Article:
Many people, even in the church, fail to understand the kind of righteousness God is looking for. David Maas shows that God wants it written on our hearts—not just a set of dos and don'ts or rewards and punishments.
Richard Ritenbaugh asserts that mechanically keeping the law is only the beginning of righteousness. The broad underlying principles of God's Law are far more stringent than the narrowly stated rules. Principles are broad comprehensive truths covering all . . .
It is quite rare to see a person who truly hungers and thirsts after God's way, but this is the kind of desire God wants us to have.
John Ritenbaugh emphasizes that the essential core of the human heart is evil, self-centered, responding to Satan's wavelength, placing us into slavery and psychological bondage. Our freedom lies in (1) the conviction of God's Holy Spirit of the reality an. . .
Kim Myers, drawing some analogies from how the world keeps New Year's resolutions, cautions God's called-out ones not to approach God's Holy Days with the same level of non-commitment. Though we know that righteousness exalts a nation, we also know that Am. . .
Richard Ritenbaugh asserts that the seven days of Unleavened Bread depicts the protracted time it takes us to get rid of the influences of the world or the clutches of sin. We spend our entire lives fleeing from Egypt- a hard trudge every step of the way, . . .
Job was righteous because of the work of God, forming his righteousness out of nothing, guiding events and providing an environment in which character was formed.
John Ritenbaugh exposes the deplorable contraditions in the arguments of those who advocate doctrinal change. By their reasoning, they portray God as 'a confused and false minister who lacks the power to instruct his chosen leaders to 'get it right." But t. . .
Sometimes we are disturbed, even angered, because an act of God seems unfair. We have difficulty because we do not understand holiness, justice, sin, and grace.
Many think works and faith are incompatible, but the Bible tells us to do works of faith. What are they? These are things we must do during the salvation process.
Clyde Finklea, recounting the harsh appraisal of Job in too many commentaries calling him "a classic example of self-righteousness," and "horribly self-righteous," asserts that the Scriptures clearly vindicate Job from that charge. Self. . .
Goodness is a nebulous concept, used to describe everything from a tasty snack to God's sublime character. But God's character defines what goodness is.
Though relatively neutral at its inception, human nature is subject to a deadly magnetic pull toward self-centeredness, deceit, and sin.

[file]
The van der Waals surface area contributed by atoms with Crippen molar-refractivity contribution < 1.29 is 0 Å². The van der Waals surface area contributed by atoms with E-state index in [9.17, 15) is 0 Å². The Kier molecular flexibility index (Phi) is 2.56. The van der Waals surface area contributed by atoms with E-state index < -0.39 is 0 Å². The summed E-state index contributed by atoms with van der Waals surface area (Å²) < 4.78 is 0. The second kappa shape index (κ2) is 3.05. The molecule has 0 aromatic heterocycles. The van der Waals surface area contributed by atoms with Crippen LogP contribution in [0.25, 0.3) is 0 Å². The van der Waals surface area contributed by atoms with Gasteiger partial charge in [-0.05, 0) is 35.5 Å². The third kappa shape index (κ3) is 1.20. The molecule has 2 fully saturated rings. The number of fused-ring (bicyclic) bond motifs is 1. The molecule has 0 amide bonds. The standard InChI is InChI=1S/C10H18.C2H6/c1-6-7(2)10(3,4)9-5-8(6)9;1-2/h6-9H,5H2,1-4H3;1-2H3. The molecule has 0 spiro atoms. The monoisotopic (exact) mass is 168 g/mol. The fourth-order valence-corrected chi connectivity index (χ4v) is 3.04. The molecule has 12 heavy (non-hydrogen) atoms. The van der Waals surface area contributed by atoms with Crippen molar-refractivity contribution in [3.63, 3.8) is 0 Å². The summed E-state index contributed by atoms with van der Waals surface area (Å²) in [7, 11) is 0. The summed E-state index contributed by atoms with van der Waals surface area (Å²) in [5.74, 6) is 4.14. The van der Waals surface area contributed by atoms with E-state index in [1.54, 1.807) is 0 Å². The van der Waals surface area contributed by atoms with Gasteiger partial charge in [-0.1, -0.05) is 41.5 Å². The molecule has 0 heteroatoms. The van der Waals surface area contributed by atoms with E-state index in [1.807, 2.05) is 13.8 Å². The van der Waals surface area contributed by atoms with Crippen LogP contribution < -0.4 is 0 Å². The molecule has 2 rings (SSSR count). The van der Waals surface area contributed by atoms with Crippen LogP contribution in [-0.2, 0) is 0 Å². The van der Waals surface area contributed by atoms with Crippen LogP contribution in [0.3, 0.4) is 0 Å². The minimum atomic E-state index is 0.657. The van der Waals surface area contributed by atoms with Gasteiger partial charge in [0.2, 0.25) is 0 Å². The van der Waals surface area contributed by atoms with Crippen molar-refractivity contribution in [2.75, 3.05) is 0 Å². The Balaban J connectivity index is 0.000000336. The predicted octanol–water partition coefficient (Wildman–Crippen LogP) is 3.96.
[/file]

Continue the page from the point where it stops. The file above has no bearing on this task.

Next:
John Ritenbaugh explains that justification is not the end of the salvation process, but merely the doorway to a more involved process of sanctification, symbolized by the long journey through the wilderness toward the promised land, a lengthy purifying pr. . .
John Ritenbaugh, pointing out the Apostle Paul's contention that any righteousness or morality attained by our own law keeping falls short of the righteousness required for salvation, asserts that only the righteousness of Christ attained through faith wil. . .
We can learn a great deal from the sore trial of Job, particularly what God did to bring him to the point of repentance. ...
John Ritenbaugh observed that ancient Israel had regarded Bethel (as well as Gilgal and Beer Sheba) as a sacred shrine (a place where Jacob had been transformed —his name changed to Israel) but were not becoming spiritually transformed as a result of. . .
The old song speaks of "Amazing Grace" but do we really understand just how amazing it is? John Ritenbaugh fills in some details on this vital topic.
In this message, John Ritenbaugh, using the parable of Luke 11:24-28, admonishes that being cleaned up (or purged of leaven) is only the beginning of the growth process. To be made clean only prepares us for producing fruit. God's concern is for us to matu. . .
John Ritenbaugh cautions that we may have had a somewhat incomplete understanding of the symbolism of eating unleavened bread, exaggerating the importance of our part in the sanctification process. Egypt is not so much a symbol of sin as it is of the world. . .
Little is said about Melchizedek, the "king of righteousness" and "king of Salem," but the few clues we have point to a critical role.
Though the Old and New Testament are complementary to one another, the emphasis of justice in the New Testament switches from national to personal in scope.
Martin Collins, reflecting on self-examination prior to Passover, warns that worthiness to take the Passover is not a function of an appearance of goodness, but an altered condition of the heart, involving repentance coupled with God's Holy Spirit'having g. . .
Protestantism unthinkingly presents grace as "free." However, Scripture shows that God expects a great deal of effort from us once we receive it—it is costly.
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